My God, my portion, and my love

Full Text

1.
My God, my portion, and my love,
My everlasting All,
I've none but thee in heaven above,
Or on this earthly ball.

2.
What empty things are all the skies,
And this inferior clod!
There's nothing here deserves my joys,
There's nothing like my God.

3.
In vain the bright, the burning sun
Scatters his feeble light;
'Tis thy sweet beams create my noon;
If thou withdraw 'tis night.

4.
And whilst upon my restless bed,
Among the shades I roll,
If my Redeemer shows his head,
'Tis morning with my soul.

5.
To thee I owe my wealth, and friends,
And health, and safe abode:
Thanks to thy name for meaner things:
But they are not my God.

6.
How vain a toy is glittering wealth,
If once compared to thee;
Or what's my safety, or my health,
Or all my friends to me?

7.
Were I possessor of the earth,
And called the stars my own,
Without thy graces and thyself,
I were a wretch undone.

8.
Let others stretch their arms like seas,
And grasp in all the shore;
Grant me the visits of thy grace,
And I desire no more.



Source: The Southern Harmony, and Musical Companion (New ed. thoroughly rev. and much enl.) #276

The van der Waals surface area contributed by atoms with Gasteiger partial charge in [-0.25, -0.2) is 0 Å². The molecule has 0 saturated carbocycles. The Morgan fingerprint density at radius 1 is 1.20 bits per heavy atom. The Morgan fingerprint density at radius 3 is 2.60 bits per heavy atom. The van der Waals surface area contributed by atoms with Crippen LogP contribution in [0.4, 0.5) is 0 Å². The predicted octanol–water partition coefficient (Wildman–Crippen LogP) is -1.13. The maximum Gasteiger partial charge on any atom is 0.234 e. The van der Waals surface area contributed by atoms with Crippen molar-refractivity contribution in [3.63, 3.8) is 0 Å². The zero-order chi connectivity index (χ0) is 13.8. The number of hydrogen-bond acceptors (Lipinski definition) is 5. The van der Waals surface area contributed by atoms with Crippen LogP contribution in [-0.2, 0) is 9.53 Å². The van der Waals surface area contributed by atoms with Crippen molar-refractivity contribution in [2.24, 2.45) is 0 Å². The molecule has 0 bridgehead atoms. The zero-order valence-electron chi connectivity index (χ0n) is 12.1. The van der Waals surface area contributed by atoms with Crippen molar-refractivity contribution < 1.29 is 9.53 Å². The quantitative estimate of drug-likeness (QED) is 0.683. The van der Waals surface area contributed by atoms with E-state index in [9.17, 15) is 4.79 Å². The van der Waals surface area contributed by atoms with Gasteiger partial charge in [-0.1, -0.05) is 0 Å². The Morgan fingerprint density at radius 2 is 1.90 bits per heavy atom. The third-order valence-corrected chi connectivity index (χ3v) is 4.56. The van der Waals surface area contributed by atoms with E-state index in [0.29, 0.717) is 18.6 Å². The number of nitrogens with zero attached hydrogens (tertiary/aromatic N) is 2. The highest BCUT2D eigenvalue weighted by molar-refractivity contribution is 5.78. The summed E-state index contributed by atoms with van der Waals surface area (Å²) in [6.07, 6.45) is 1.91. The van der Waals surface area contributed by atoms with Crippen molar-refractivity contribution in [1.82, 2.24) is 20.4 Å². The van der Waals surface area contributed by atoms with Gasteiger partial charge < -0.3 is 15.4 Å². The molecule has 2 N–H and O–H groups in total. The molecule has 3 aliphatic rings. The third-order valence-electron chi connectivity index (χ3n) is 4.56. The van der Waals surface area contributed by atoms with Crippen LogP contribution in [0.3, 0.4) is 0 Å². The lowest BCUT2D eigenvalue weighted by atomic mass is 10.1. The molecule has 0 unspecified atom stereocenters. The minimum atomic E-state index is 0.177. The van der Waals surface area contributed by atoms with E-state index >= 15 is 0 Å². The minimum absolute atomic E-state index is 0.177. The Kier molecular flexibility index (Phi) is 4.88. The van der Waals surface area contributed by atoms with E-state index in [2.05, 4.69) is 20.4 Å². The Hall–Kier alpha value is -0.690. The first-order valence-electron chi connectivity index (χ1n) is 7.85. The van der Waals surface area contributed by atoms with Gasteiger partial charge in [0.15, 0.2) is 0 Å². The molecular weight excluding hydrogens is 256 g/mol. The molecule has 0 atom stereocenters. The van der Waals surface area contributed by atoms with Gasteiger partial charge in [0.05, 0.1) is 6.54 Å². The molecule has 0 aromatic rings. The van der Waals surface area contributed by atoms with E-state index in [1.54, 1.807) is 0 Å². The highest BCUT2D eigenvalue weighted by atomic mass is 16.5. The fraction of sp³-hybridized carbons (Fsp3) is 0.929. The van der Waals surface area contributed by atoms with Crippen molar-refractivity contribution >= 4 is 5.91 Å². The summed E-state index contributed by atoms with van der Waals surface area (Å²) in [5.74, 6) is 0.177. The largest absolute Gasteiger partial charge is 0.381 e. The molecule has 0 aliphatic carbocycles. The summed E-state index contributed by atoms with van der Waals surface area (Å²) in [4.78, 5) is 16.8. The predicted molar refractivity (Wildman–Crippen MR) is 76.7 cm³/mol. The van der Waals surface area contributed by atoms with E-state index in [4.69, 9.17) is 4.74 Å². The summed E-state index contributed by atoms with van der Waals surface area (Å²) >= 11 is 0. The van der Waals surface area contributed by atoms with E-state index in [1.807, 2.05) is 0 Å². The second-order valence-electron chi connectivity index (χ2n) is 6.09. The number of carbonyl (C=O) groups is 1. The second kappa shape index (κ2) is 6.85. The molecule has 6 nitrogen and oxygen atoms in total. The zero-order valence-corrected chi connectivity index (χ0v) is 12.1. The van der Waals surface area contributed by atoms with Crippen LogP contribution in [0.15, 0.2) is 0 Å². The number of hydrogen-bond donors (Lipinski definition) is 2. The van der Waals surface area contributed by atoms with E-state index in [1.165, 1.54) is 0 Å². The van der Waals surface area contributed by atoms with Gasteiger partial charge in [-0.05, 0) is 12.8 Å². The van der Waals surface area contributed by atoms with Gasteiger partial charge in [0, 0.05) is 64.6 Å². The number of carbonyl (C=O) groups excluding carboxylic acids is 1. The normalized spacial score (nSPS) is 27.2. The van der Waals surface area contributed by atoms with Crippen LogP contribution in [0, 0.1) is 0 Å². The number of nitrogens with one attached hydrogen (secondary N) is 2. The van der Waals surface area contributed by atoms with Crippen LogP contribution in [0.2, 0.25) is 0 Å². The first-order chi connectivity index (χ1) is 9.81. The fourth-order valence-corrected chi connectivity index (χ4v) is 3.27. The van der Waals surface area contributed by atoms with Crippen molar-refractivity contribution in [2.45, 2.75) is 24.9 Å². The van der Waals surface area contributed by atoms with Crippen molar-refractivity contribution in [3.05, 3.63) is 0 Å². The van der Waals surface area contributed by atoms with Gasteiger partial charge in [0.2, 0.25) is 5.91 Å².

Author: Isaac Watts

Isaac Watts was the son of a schoolmaster, and was born in Southampton, July 17, 1674. He is said to have shown remarkable precocity in childhood, beginning the study of Latin, in his fourth year, and writing respectable verses at the age of seven. At the age of sixteen, he went to London to study in the Academy of the Rev. Thomas Rowe, an Independent minister. In 1698, he became assistant minister of the Independent Church, Berry St., London. In 1702, he became pastor. In 1712, he accepted an invitation to visit Sir Thomas Abney, at his residence of Abney Park, and at Sir Thomas' pressing request, made it his home for the remainder of his life. It was a residence most favourable for his health, and for the prosecution of his literary… Go to person page >

Text Information

First Line: My God, my portion, and my love
Author: Isaac Watts
Meter: 8.6.8.6
Language: English

Notes

My God, my Portion and my Love. J. Watts. [God Man’s only Happiness.] Published in the first ed.ition of his Hymns and Spiritual Songs, 1707 (ed. 1709, Book ii., No. 94), in 8 stanzas of 41ines, and headed "God my only Happiness." It is in common use both in full and in an abridged form. In Dale's English Hymn Book, 1874, No. 639, "My God, my life is in Thy love," is also from this hymn, and is composed of stanzas i., ii., v., vii., viii. slightly altered.

--John Julian, Dictionary of Hymnology (1907)

Tune

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